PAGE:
During the age of dinosaurs, around 200 million years ago, South America, Africa, India, Australia and Antarctica together formed a supercontinent, the Gondwana. Due to plate tectonic movements, the Indian subcontinent gradually separated from rest of the land masses, started moving north and eventually collided with Eurasia, forming the mighty Himalayas. Before the collision, the subcontinent went through a long isolated journey along different latitudes and experienced different climates. This story of movement and dynamic climate is stored in the fossils found deep under the surface of the soil.
The breakup of Gondwana, 200 million years ago, and motion of continents to their present-day positions. Source: http://pubs.usgs.gov/gip/dynamic/historical.html
Bones, scales, leaves and even pollen and cysts get preserved between sedimentary deposits creating a rich historical library over years. Fossils stored at different depths and the associated soil/rock can give a glimpse of the geological and biological history of a region. A recent study, carried out by scientists from Birbal Sahni Institute of Palaeosciences (Lucknow) and Indian Institute of Technology (Roorkee), looked at such a piece of history from Ashti village in Yeotmal district of Maharashtra. The researchers bored an 80 meters deep narrow shaft and excavated the soil and rock sample. Around 60 m below the ground surface they found fossils- pollen, spores and cysts around 60-70 million years old.
These fossils were found below the layer of lava that came from the Deccan volcanic flow. So the fossils belong to a time before the volcanic event that happened around 66 million years ago. The fossils were identified as spores from different species of aquatic ferns and pollen from a couple of species of palm. The authors also discovered two new species of pollen- Dipterocarpuspollenites cretacea and Retiacolpites pigafettaensis. Although these species with jawbreaker names are now extinct, the existing relatives of these are found in low-lying rain forests and thrive in highly humid conditions. This suggests that their extinct relatives might also have preferred similar conditions. The authors also found high abundance of Nypa palm pollen. Nypa is a coastal palm that requires highly humid conditions and is currently only found in Sundarbans in India. Based on all this fossil evidence, the authors conclude that, before the Deccan volcanism, while the Indian subcontinent was still floating, the area around Yavatmal was a low-lying coastal area with high humidity due to persistent rainfall.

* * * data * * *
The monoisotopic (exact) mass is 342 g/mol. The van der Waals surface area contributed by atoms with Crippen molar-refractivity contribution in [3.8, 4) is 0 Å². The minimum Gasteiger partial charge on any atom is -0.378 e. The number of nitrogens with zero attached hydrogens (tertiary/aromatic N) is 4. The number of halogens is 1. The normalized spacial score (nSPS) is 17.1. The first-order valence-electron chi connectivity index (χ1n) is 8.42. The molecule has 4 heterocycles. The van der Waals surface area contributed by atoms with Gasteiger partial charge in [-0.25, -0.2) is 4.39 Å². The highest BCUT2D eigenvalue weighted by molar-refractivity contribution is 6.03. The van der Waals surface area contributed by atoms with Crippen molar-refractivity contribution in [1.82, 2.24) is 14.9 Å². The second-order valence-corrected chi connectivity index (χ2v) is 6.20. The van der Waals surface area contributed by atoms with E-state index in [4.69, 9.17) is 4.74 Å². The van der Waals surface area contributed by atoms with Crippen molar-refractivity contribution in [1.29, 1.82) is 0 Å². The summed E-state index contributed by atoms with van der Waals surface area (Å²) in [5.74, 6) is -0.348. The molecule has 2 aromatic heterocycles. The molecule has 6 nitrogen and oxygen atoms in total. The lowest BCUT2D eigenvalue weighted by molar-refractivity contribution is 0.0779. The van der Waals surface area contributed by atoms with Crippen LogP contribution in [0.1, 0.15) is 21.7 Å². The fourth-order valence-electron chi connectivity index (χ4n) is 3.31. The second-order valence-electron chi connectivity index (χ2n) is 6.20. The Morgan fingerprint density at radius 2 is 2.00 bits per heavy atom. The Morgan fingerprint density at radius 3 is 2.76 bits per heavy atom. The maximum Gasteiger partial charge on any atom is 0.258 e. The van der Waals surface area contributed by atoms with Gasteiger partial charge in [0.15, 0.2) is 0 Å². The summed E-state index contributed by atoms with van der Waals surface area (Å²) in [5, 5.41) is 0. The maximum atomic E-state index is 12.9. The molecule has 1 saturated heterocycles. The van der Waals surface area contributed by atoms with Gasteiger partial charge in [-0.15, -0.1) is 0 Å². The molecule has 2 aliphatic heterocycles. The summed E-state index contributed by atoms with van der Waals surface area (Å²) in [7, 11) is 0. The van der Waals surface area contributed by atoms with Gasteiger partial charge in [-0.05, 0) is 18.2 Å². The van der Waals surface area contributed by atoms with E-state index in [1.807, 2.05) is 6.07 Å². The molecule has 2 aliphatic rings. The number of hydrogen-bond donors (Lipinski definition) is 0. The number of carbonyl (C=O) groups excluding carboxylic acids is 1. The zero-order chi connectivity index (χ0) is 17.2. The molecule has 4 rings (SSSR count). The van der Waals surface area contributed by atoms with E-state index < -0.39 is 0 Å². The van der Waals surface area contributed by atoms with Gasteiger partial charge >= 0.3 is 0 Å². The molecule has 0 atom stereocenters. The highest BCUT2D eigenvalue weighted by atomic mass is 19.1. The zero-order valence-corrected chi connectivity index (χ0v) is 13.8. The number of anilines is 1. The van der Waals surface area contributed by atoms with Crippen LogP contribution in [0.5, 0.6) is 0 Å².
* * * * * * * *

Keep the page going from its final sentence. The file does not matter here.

~ by Amrita Neelakantan (coordinator NCCI)
Mahi Puri and colleagues have conducted extensive surveys to find out what leopards eat and how might leopard diets change in the future. The study focuses on the important corridor between Kanha and Pench national parks. Leopards live within and outside of forests, with some taking up residence in the agricultural matrix. Wildlife outside the bounds of protected areas interact much more often with humans over a range of human activities – grazing cattle, growing crops and collecting non-timber forest produce to name a few. Understanding how our human lives affect and in turn change the behavior of wild species is important for a future where humans and big cats might continue to live side by side in one of the world’s more populated places that remains vital for global wildlife conservation goals. In addition, the knowledge of benefits provided by carnivore presence can help offset the negative perceptions around these species. Mahi Puri and her team extensively surveyed forest and households across the corridor to make sense of drivers of leopard distribution, conflict, and current patterns of their diet to showcase what might change in the future.
The big takeaway from this paper is that within the surveyed sites leopards predominantly ate wild prey (langur and ungulates) – an important consideration for human-wildlife conflict in the region. Occupancy statistics also highlight that leopards are more likely to be in spots with ample wild-prey confirming that leopards still prefer wild-prey and are not preferentially moving into human dominated areas for non-wild prey (signified by cattle and dog icons in the figures).
Project Spotlight highlights our members' work in Central India.
|Network for Conserving Central India||